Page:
Urgtst Clreulitlci Of Any Cincinnati Ncwspaptr August Paid Circulation DAILY: 203,964 SUNDAY: 276,273 Classified Want Ads: CA l-IIOl CINCINNATI V I C I NITT: Partly Cloudy, Warm. CINCINNATI ENQUIR Chance Of Isolated Thu dershowers. Low Near 6 High Around 90. Pollen count, 19. FULL DETAILS, 1UF OS fACC 41 111th YEAR NO. 159 DAILY Tcltphant PArkway 1-2700 THURSDAY MORNING, SKPTEMHER 15, 1955 NEWS SERVICES: N. York Tim., AocL.d tt.il Inttrnitionil Nri Unitad Pmi AP Wircphoto 5c Single ropies, 10c beyond retail trading cone. SOVIET SPIES Crash Is Fatal SULTANATE tWt 1 If W WI, f Ml TODAYS WEATHER nnnT m EH II II II th-4 U II II II "J JL. -1LJJL U A PUlICY WES BONN REPUBLIC AGREEMENT A -1 , To Kzntuckian ' t fyjdt fid J 1 Fail To Get Key At Texas Base Is Seat Of Snags f'W'f Is Paving Way Noted By U. S. Reich Unity Distant, Washington Adds ; ? In Moroccan Crisis, n Word From Paris To Get Thousands Of War Prisoners To French Embassy Code Material t -jo. a 0. J i f .' A 2.1 J i V14 ; 1 t V r State Office Sees Change In Moscow Blueprint-Geneva Goals Cited WASHINGTON, Sept. 14 (UP) The State Department today hailed the new agreement between Russia and West Ger many as a major Western victory and said it marked the abandonment of Russia's "bankrupt" German policy. Officials said, however, that the agreement did not offer much in the way of hope for early German unification. Thl issue will be discussed at the Geneva Big Four foreign ministers meeting with Russia, starting October 27. Henry Suydam, State Department spokesman, fired some sharp jibes at Russia in praising the agreement as proof of tha wisdom of Western postwar diplomacy. lie said the Soviets had negotiated with West Germany "over the head" of Russia's "East German satellite," showing beyond a doubt "the artificial character of a regime AP WlM'pin-lo DENIES 20-YEAR DEBT Farmer William H. Yearton appeared in Federal court at Chicago after voluntarily surrendering to a U. S. marshal on a contempt warrant. For 20 years the U. S. government ha 'been trying to collect $100 it says Yearton borrowed from the Farm Credit Administration. Yearton, who has a farm at Elburn, III., 50 miles west of Chicago, says he does not remember owing the government anything. The case was continued until next Tuesday. French Solution Hung Up On Constant Bickering Despite Promises N. Y. Times Cable PARIS, Sept. 14 Further snags tonight threatened the French governments program to end the Moroccan crisis. This program, whose principles were accepted by the cabinet Monday, provides for an end to the dispute over the Moroccan throne and the formation of a representative Moroccan government, with which France will negotiate reforms. But the constant bickering and working at cross purposes that have characterized the government's handling of the Moroccan problem continued to hamper it, although an official fctatement insisted that last Monday's decisions had not been questioned "and remain valid." The government is seeking departure of the unpopular sultan, Sidi Mohammed Ben Mou-lay Arafa, and his replacement by a council of guardians of the throne. Once the major cause of Moroccan disunity has been removed in this way, the government will be formed. COUNCIL SEATS DEBATED It was understood tonight that the question ot membership of the throne council had not been settled in a manner acceptable to the Nationalists. This dispute was believed in turn to have held up all moves to oust Ben Arafa, since it is desired to effect the two moves almost simultaneously. A declaration of French Intentions regarding Morocco's WANTED MAN LT. GEORGE E. SCHMITT Navy Lt. (j. g.) George Earl Schmitt, 25, son of Mr. and Mrs. George H. Schmitt, 422 Third Ave., Dayton, Ky., was killed yesterday at Bellville, Tex., when his jet Panther plane crashed. He was a student pilot at the naval training station there, the Associated Press reported. Lieutenant Schmitt enlisted in the .Navy in 1948 folowing graduation from Dayton High School, where he was a football sta r. His family was notified of his death yesterday in an official telegram from Capt. H. M. Avery, commander, Chase Field, Belleville, which said the youthful flier was killed Wednesday in an airplane accident. During his senior year at the Naval Academy he attained the rank of midshipman, serving as a platoon commander. In the Navy he received his class letter on the brigade football championship team. He made his first solo flight In a jet aircraft in October, 1954. No details of the crash were given in the message to his parents. His father is an employee of a Cincinnati baking company. His mother, Mrs. Vera Schmitt, is a widely known singer in Northern Kentucky. Services will be in charge of the Vonderhaar & Stetter funeral home, Newport, Ky., after arrival of the body from the Texas Air Force Base. He is survived also by a brother, Roger Schmitt, who is a student at Dayton High School. Adenauer Recalls Pledge Of Immediate Action By Red Premier BONN, Germany, Sept. 11 (AP) West Gorman officials rushed preparations tonight to receive the thousands of war prisoners Chancellor K o n r a d Adenauer says the Soviet Union has promised to release. Shortly after the 79-year-old Mr. Adenauer stepped from the plane that brought him home from his Moscow talks with Soviet Premier Nikolai Bul-ganin, officials disclosed that the returnees would be housed at Camp Friendland, near Goet-tingen and the East German border. Mr. Adenauer told welcoming crowds here Mr. Bulganin had given him verbal promise that the German prisoners In the Soviet Union would be returned quickly. "I do not doubt that Premier Bulganin will keep his word," the chancellor added. HAS PREMIER'S WORD Carlo Schmid, a member of Mr. Adenauer's delegation to the Moscow talks, said in a broadcast tonight that the Russians refused to put the promise into writing. A communique Issued at the close of the talks announced only an agreement to set up diplomatic relations between Bonn and Moscow and to name committees to study the development of Soviet-West German trade. Mr. Schmid, deputy president of the Bundestag (lower house of Parliament), said Parliament would have to decide on September 22 whether to approve the establishment of relations. Speaking to the wildly cheering crowd of thousands that greeted him at Bonn's airport, Mr. Adenauer smiled broadly and said: "Premier Bulganin told me that even before I arrived back In Bonn, action to return the (Herman war prisoners would already be started. "Bulganin, a.s well as Krushchev, further declared that if other Germans are still held in the Soviet Union, we can submit a list of their names. They will then try to find them." Nikita Krushchev is the powerful Communist party boss in Russia. GREETED BY THRONGS Mr. Adenauer contends that 100,000 or more German war prisoners are still held in Soviet labor camps. The Russians in-fdfcted during the Moscow talks that they have only 26 convicted war criminals serving sentences. The largest crowd ever to assemble at This capital city's airport greeted the 79-year-old chancellor on bis return from the conference. Shouts of "Good old Adenauer" and "The old one always does the Job" went up as he stepped from an Amerlcan-r, '.'.t Super Constellation. The opposition Socialist party commented: "The conclusion of the Moscow negotiations leaves open a group of difficult questions which require further in-lK-matlon and a thorough testing." Mr. Schmid, the only Socialist in Mr. Adenauer's delegation to Moscow, had this to say: "The Russians place the greatest Importance on the establishment of diplomatic relations with Bonn. They Informed us that without this, no decision on the war prisoners or on the reunification of Germany could be expected. "We may he sure that the resumption of diplomatic relations between Moscow and Bonn will change the world political Success Would Have Meant Danger To Security Of All Western World CANBERRA, Australia, Sept. 14 (AP) Soviet secret agents In Australia failed to find the key which might have jeopardized the security system of the entire Western world, the royal commission on espionage reported today. It said that the MVD (secret police) network, based in the Soviet embassy here, used a French woman diplomat in an effort to obtain secret cipher books from the French embassy. The report added: "It can well be imagined that the French cipher system is universal throughout all the organs of their foreign office. If the MVD could, unknown to the French, have got a key to their communications, the security, Hot only of France, but of the whole Western world might well have been in jeopardy." The French woman, Mrs. Rosemarie Oilier, is now in France awaiting trial on a charge of "endangering the external security of the state." RESULT OF INQUIRY The report was the result of e long investigation into statements by Vladimir Petrov, former third secretary at the Soviet embassy in Canberra, who fie his post and obtained asylum in Australia last year. The commission said Soviet spies had much success in obtaining confidential information from Australia's external affairs ministry up to 1949. There has been no trace of a significant leakage since then, the report said. Center of the spy ring was the Soviet embassy from 1943 , until 1954, the commission said. The report said Petrov and his wife did not know whether a Soviet military spy organization still was operating in Australia. But It quoted them as saying it would be unwise to assume that it was not operating es-' pecially in relation to guided missiles and the like. Petrov, the report said, expressed the firm opinion that Mich an organization was, in fact, still operating in Australia. TO PURSUE CASE Labor opposition leader Dr. Herbert V. Evatt, who appeared as legal counsel for two witnesses at the commission's sessions, said in Canberra tonight that he would pursue inquiries into the Petrov affair "until the truth is fully revealed." The commission gave this account of how the MVD men operated: Hoping to find either willing or unwilling informants, they "sought to make contacts in all walks of life." They concentrated on public servants, members of foreign diplomatic missions, politicans, journalists, business figures, scientists and refugees from Communist-controlled nations. The report named Australian Communist party organizer Walter Seddon Clayton as "an active agent of the MVD." FBI Seizes More Of Greenlease Bills CHICAGO, Sept. 14 (INS)--Three more S20 bills of the missing half of the Greenlease ransom were found by Federal Bureau of Investigation agents today in the Chicago Federal Reserve bank. Since August 4, 2i of the bills have been found in Chicago while 10 turned up in other citie- Robert C. Greenlease, Kansas Citv automobile dealer, paid SfiOO.OOO for the return of his kidnaped son. Bobbv. for whose kidnap-slayin" Car' Austin Hall and Bonnie Brown Heady were executed. Half of the ransom was recovered. Birthday Party Set For Rodney Br odie; To Be Four Friday CHICAGO. Sept. 14 (API-Rodney Dee Brodie, Siamese twin who had a close brush Is Held For Cily Burrill Stafford A Fugitive, FBI Says, Since Escape Under Fire In 1952 Burrill William Stafford, 27, convicted here of burglary and grand larceny in 1949 and wanted since 1952 when he escaped from police in a shower of bullets, has been arrested in Milwaukee, Wis. M. W. McFarlin, special agent in charge of the Federal Bureau of Investigation office at Cincinnati, said yesterday in announcing the arrest that Stafford had been living under the name of Thomas Walters since his escape from Cincinnati. He also was married under that name. A native of Cold Spring, Ky., Stafford was sent to the Ohio State Penitentiary, Columbus, in June, 1919, on the burglary and grand larceny charges, and was then paroled in the fall of 1952. On December 3, 1952, he and three companions, pas-nengcrs in a stolon automobile, were surprised by Cincinnati police. Stafford's associates were taken into custody, but Stafford himself got away with police shooting after him. He was at the time wanted by state authorities a.s a parole violator. In addition to being wanted in Ohio, Stafford was being sought in Covington, Ky., In connection with a burglary in February, 195.3. lie is believed to have escaped from the scene of the burglary by crashing through a date-glass window while Covington police captured his partner. Mr. McFarlin said Stafford's photograph and fingerprints were distributed across the nation last April. Stafford will be returned to Cincinnati to answer parole authorities and to face the automobile-theft charges dating back to December, 1952. Marine Killed On Leave COI.l'MRLS, Ohio, Sept. 14 (AP) A Marine corporal, home on leave from Pacific area duty, was shot and killed today while watching an argument in front of a tavern. The victim was Corp. 1iuis M. Lupo Jr., 21. Witnesses said Corporal Lupo had no part in the dispute. Police were (juestioning a bartender who said he fired a shot accidentally. with death his third year of life, will cele-b r a t e his fourth birthday with a small party Friday. Iff t. S' x A '.will be at the political future, which was virtually completed today by a group of seven ministers, Is also thought to be held In abey-nnce until it can be announced that Ben Arafa has been replaced by the throne council. Until today it has been agreed by both the French and Nationalists that two of the members of the throne council would be Si Bekkai, former pasha of Sefrou, an independent Nationalist, and the aged El Mokri, who as grand vizier is the sultan's chief minister. A third member was to have been p neutral chosen from the Ulemas, the doctors of Koranic laws. LIST CHANGE OFFERED Surprisingly, the French were said to have suddenly proposed that both El Mokri and the third man be replaced by Ben Hayoun and El Moktar Korchi, respectively pashas of Agadir and Casablanca, and strong supporters of Ben Arafa and of his chief backer, Thami El Glaoui, the pasha of Marrakesh. Nationalists in Taris were understood to have protested this move and to have consulted with Gen. Georges Catroux, who had recently visited the exiled sultan Sidi Mohammed Ben Youssef in Matlagascar as an emissary of the French government, lie had reached an agreement with Ben Youssef on the government's plan. Ben Youssef Mill be transferred to France in October, and he has agreed in turn not to press his claim to the throne. An understanding had also been reached with Ben Youssef regarding the presence of Si Bekkai and the grand vizier on the throne council. French officials were reported working late to iron out this difficulty in the hope that once this was done the program could finally get under way. lt Happened... Fidos Change Their Name To Escape Dog's Life TOOTING, England, Sept. 14 (AIM A man who grow up as David Fido disclosed today he had changed his name. "In some ways," he said, "It: was a dog's life. I was called bow wow and a lot of other things, but it was really my daughter Marian who insisted a ' f'-'O j University of ;-Illinois Rp- t wzA .search and Ed- which obviously is totally without independence." G EN EVA "TEST" AWAITED On the other hand, he said the Moscow talks gave "enhanced stature" to the West German Republic. Suydam said Germans would be disappointed that the Moscow talks failed to make "greater progress" toward German unification. But he said it was clear such a "major achievement" could not have been hoped for in the brief meeting. He noted that the question of unification will be a primary issue in the foreign ministers' meeting. Robert Murphy, Deputy Undersecretary of State, said the United States would "test" Soviet willlngnes to reunify Germany at the forthcoming Geneva talks. In a speech In Philadelphia, Mr. Murphy agreed the Soviet-German accord showed Moscow wan abandoning its postwar German policy. SECURITY SEEN AS KEY I The Western Big Three hope to offer Russia some type of major European security pact at the Geneva meetings that would relieve Moscow's fear of a powerful, united Germany and make possible the long-sought unification. In his lengthy statement, Suydam traced the history of postwar Russian and Western disputes over Germany. He aald the West German repuhlla was set up In the first place because of Russia's "Intran-slgeance" and "unreasonable Insistence" on German reparations "which they fondly hoped would he financed by the United States." "After all these years," he added, Russia "has now found it necessary to invite the German chancellor to Moscow and offer the establishment of normal diplomatic relations between the two countries. '"I Tie abandonment now by the Soviet Union of its bankrupt German policies is a tribute to the success of the constructive policy which the Western governments and the Federal (West) German Republic have consistently pursued during these past years." Sun Smiles In U. S. (Mostly, That Is!) 'BY SSOCMTKr PRKSS) Bright sunshine boosted afternoon temperatures to mild levels across much of the nation Wednesday. The mercury' climbed from the 50s into the 80s in most of the Midwest. The Atlantic coastal states had midday readings in the 70s and the Pacific Coast in the 50s to the 80s. Showers sprinkled an area from San Francisco northward, easing the danger of further forest fire damage In that region. A few showers and thunder-showers also were reported in parts of the Midwest and the Southeastern states. Midday temperatures included Needles, Calif., 104; Gila Bend, Ariz., 103; Yuma. Ariz., 102; New York, 75,; Atlanta, 73; Miami, 89; New Orleans, 85; Omaha, 90; Chicago) 77; Denver, 89; Bismarck. N. Dak., 81; Seattle, 57; San Francisco, 66, and Los Angeles, 81. AP Wire photo MARINES "ENLIST" MISS OREGON Miss Dorothy May Johnson, who as Miss Oregon was runner-up in the Miss America contest, receives a mass salute from Marine reservists at a naval gun factory in the nation's capital. She was "enlisted" as an honorary Marine and named the "Sweetheart of the Maiine Corps Reserve." She was the official guest of Leatherneck magazine during her Washington visit. Federal Agents Set For Narcotics Drive Under '55 Ohio Act Enquirer Bureau Special WASHINGTON, Sept. 14 Federal Narcotics Bureau officials today were ready for stepped-up action in Ohio Friday when thr state's new, tough narcotics law becomes effective. "It looks like the end of the road for Ohio dope peddlers," declared Commissioner Henry J. Anslinger. "That old law was completely ineffective. This new law is the best, in the country." "We're ready for a concerted drive out there, said Carl De Baggio, assistant chief counsel. "We exited to rush many of our cases through state courts." The Ohio law, passed in July, carried penalties up to life for narcotics violations. It was based on recommendation to the Legislature by a state narcotics investigation directed by State Atty. den. C. William O'Neill and a citizens narcotics advisory committee. Weak penalties in the old law had made Ohio an "island state," surrounded by states having higher penalties and, as a result, an attractive spot for addicts and peddlers. "Our agents were active in Ohio, of course, developing their own cases and working with state agents," said Mr. De Baggio. "But they were handicapped by the low penalties allowed in Federal and tate courts." Federal law, he said, provides for minimum sentences of two years, maximum sentences of five years in narcotics violations. The old Ohio law -a "nonminimum law" was even worse. It provided such penalties as "not more than $500" or "imprisonment for not more than five years" for a series of vaguely defined narcotic crimes. The minimum sentence in state courts could be "zero." Not so the new Ohio law that Federal officials greet so enthusiastically. Among the possible sentences that they approve, according to Mr. De Baggo, are: Illegal sale of narcotics, minimum 20 years, maximum 40, "one of the, highest penalties in the nation;" sale to minor, minimum 30 years, maximum life; Inducing a minor to use drugs, minimum 10 years, maximum .(); unlawful possession, two to HO years. The Federal official also praised provisions of the law that prohibit probation tor certain types of crimes and allow seizure and forfeiture of vehicles used in narcotics violations. Berry Sees Local Need For Single Metropolis There is need for the consolidation of the various cities and villages into a single metropolitan government, in Hamilton County, Councilman Theodore M. Berry said yesterday at a meeting with the Hamilton County Budget Commission. Fiscal officers from the county's cities, villages and townships attended the meeting in the office of George Guckenberger, comity auditor, to make suggestions about the distribution of the county's share of the state sales tax. Mr. Guckenberger and other members of the commission, C. Watson Hover, prosecuting attorney, and Paul A. O'Brien, county treasurer, said the county had received $1,239,010 for the last six months of 1955. Most of the representatives urged the commission to give them a bigger cut of the tax melon, which In the first six months of the year was distributed to Eft cities or villages, 13 townships, the triunty and county park hoard. It was indicated that the distribution will be made on the same basis as heretofore with the city of Cincinnati receiving 59. per cent of the money. Mr. Guckenberger said the new villages of Blue Ash and Fairfax would be included in the new distribution. The money is distributed on a formula of need. After Harry Mohlman, secretary of the Cincinnati Real Estate Board asked, "Why don't you all join Cincinnati and get better government?" Mr. Berry said the time was near when the community would have to tackle the prohlcm of a consolidated metropolitan government. The councilman said he believed . ucational Hos- v . .. .. r- pitals, where Rodney was RODNEY brought in May suffering from a deep brain hemorrhage. Rodney's parents, Mr. and Mrs. Royt Brodie, will drive up from their Ferris, 111., home for the party. There will be ice cream, cake, funny paper hats and other trimmings. Rodney, the first head-joined Siamese twin to survive a separation operation, now weighs 28 pounds and is 39 inches tall. He was separated from his brother. Roger Lee, December 17, 1952. Roger died a month later without regaining Polio Strikes Four More CLEVELAND, Sept. 14 (AP) Four new polio cases reported here today brought the year's total in the Greater Cleveland area to 1ST, compared to 290 at this time last year. Double Play On Reich Due? Kremlin Summons Grotewohl Hurricane Hilda Kills Two; New Storm Is Building Up MOSCOW, Sept. 14 (API-Twelve hours after West Chancellor Konrad Ade- MIAMI, Fla., Sept. 14 f AP) i",m nauer left Mos- SS cow the Soviet Union an-n o u n cod tonight East Germany's Communist Premier Otto Grotewohl would arrive Friday for talks with Rus on the change." He said 11-year-old Marian told him she wanted to be a teacher when she grew up and she was afraid she might he handicapped with the name Fido. The new name is Chalkey. Indicted As Girl's Slayer WARREN, Ohio. Sept. 14 (API A Trumbull County grand jury today indicted Kenneth Jordan. 18, Eatontown, N. J., on a first-degree murder charge in th.? stabbing of 15-year-old Sylvia Tanner. The girl's body vas found in a lover's lane near the city outskirts July 25. Jordan, who was stationed at the Vienna Ohio, airbase, signed a statement admitting the killing, the prosecutor said. Former Mayor Killed BUCYRUS, Ohio, Sept. 11 (AP)-Albort P. Sonner, fil. former mayor of nearby Cro',.r,o, was killed today in a car-truck crash in Crestline. he said, Soviet Premier Nikolai Bulganin gave him a verbal promise to free German prisoners. Some Western observers considered the Grotewohl invitation a.s a Russian double play: First, to reassure the Fast German government that the Kremlin was not selling them out in its negotiations with Adenauer, and, second, to nut a squeeze on Adenauer to negotiate on a high level with the Last German Communist government, which he has refused to recognize. Although the Tass announcement said Grotewohl would not arrive until Friday, Berlin sources contended the Last German premier had been housed in a luxurious country villa outside Moscow all during the Adenauer-Bulganin talks. The Grotewohl announcement came as something of a shock to Western observers. They are expected the Russians would talk with the East Germans but not so soon after receiving Adenauer. IN THE ENQUIRER sian leaders. The announce ment distributed by the Soviet news a g e n c v 'Pass pressure area hovering at 20,000 feet over the Bahamas may keep lone from threatening the U. S. Atlantic Coast, Just as it forced Hilda down into the Caribbean. lone was discovered 320 miles east of San Juan, Puerto Rico, anil 1400 miles southeast of Miami. Although the storm's top winds are only 7(1 miles an hour, hurricane warnings were posted immediately in the Northern Ix-eward and Virgin Islands. The San Juan Weather Bureau was sn sure that lone would develop quickly into a full-blown hurricane, it referred to her as a hurricane in its advisory released at 3:17 p. m. (Eastern Standard Time). lone at 5 p. m. was centered about 250 miles east of Fan Juan and only some 50 miles cast of Anguila. Th" eye of the storm was expected to hit the small island or pass just to the north tonight. Cuba counted two dead and widespread damage from hurricane Hilda today while a new tropical storm, lone, threatened the Northern Leeward Islands and Puerto Rico. A man and his daughter were killed when Hilda's destructive winds smashed their home in Northeast Orient Proince anil other homes along the Cuban coast were destroyed or damaged as Hilda moved into the Carribbean south of the Island Republic. Rains flooded parts of Cuba, causing heavy damage to coffee and other crops but no official estimates were immediately available. lone sent hurricane warnings up in several North Leeward Islands and northeast stm warnings were ordered up on the Puerto Rican coast from Erecibo to Humacao. Forecasters in the Miami Weather Bureau Mid a high Tage 41 4i Markets GROTEWOHL Miller Obituaries RadkVTV Smiles 15 20 19 IS Page Birthdays 3 Bridge 17 City Mirror S Classified 27-37 Columnists 4, 25 Comics 26 Court News 14 Crossword 22 Deaths 27 Editorials 4 Foreign 46 Horse Sense 9 Society Sports 39-43 the city of Cincinnati would be willing to pool its resources and enter into a sound, practical, basic financial program. Mayor James R. Carruthers, Glendale. a.sked the commission to include his village m the distribution. Glendale heretofore has not received a por tion of this tax because the commission felt it did not meet the need requirement. Mr. Carruth rs pointed out that Glendale residents, the same as other res;dnis pay sales taxes and should gt a share of the refund. lie said the village had cut jt.s budget, because of short finances, and is in need. said the negotiations would concern "questions of interest to all Sides. It was believed these would Include reunification of Germany and release of Germans still held prisoner In Russia. In Adenauer's five days here he agreed to establishment of d:plomotic relations between Bonn and Moscow. In return, Star Gazer 15 Theater 24-2S Washington 1 Weather 4'i Women's 13, IS Word Game 5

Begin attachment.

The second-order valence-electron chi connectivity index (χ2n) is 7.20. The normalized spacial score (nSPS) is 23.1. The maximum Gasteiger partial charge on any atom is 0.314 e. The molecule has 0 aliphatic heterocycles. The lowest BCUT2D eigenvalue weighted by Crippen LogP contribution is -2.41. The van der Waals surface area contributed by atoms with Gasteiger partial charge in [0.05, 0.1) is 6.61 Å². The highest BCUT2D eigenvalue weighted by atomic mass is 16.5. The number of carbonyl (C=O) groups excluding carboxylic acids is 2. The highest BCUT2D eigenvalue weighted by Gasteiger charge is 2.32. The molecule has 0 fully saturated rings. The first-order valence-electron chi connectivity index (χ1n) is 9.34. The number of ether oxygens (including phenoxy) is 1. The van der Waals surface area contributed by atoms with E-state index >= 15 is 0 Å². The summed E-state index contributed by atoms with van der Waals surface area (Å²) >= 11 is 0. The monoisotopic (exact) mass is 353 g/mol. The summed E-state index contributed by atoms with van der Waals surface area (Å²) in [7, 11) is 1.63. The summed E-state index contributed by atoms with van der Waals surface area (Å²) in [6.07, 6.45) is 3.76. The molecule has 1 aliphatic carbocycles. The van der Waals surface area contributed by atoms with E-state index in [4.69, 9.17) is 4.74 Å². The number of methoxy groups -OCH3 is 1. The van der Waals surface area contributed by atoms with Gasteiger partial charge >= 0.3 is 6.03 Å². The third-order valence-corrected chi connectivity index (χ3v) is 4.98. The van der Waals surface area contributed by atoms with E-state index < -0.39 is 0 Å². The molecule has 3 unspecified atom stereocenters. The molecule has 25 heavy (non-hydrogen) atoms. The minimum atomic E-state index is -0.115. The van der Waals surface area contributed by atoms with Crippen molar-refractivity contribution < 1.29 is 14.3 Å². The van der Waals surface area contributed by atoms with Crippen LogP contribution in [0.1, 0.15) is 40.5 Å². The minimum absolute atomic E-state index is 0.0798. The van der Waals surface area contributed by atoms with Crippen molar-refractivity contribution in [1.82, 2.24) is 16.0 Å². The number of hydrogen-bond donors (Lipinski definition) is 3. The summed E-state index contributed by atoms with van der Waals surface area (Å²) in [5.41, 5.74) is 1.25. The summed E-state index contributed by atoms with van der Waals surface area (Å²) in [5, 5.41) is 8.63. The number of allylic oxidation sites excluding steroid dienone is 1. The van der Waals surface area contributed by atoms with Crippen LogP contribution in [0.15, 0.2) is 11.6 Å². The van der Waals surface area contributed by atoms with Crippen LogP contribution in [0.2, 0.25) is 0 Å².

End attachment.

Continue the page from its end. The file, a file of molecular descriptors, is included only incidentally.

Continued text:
Get access to Newspapers.com

  • The largest online newspaper archive
  • 11,900+ newspapers from the 1700s–2000s
  • Millions of additional pages added every month

Publisher Extra Newspapers

  • Exclusive licensed content from premium publishers like the The Cincinnati Enquirer
  • Archives through last month
  • Continually updated

Try it free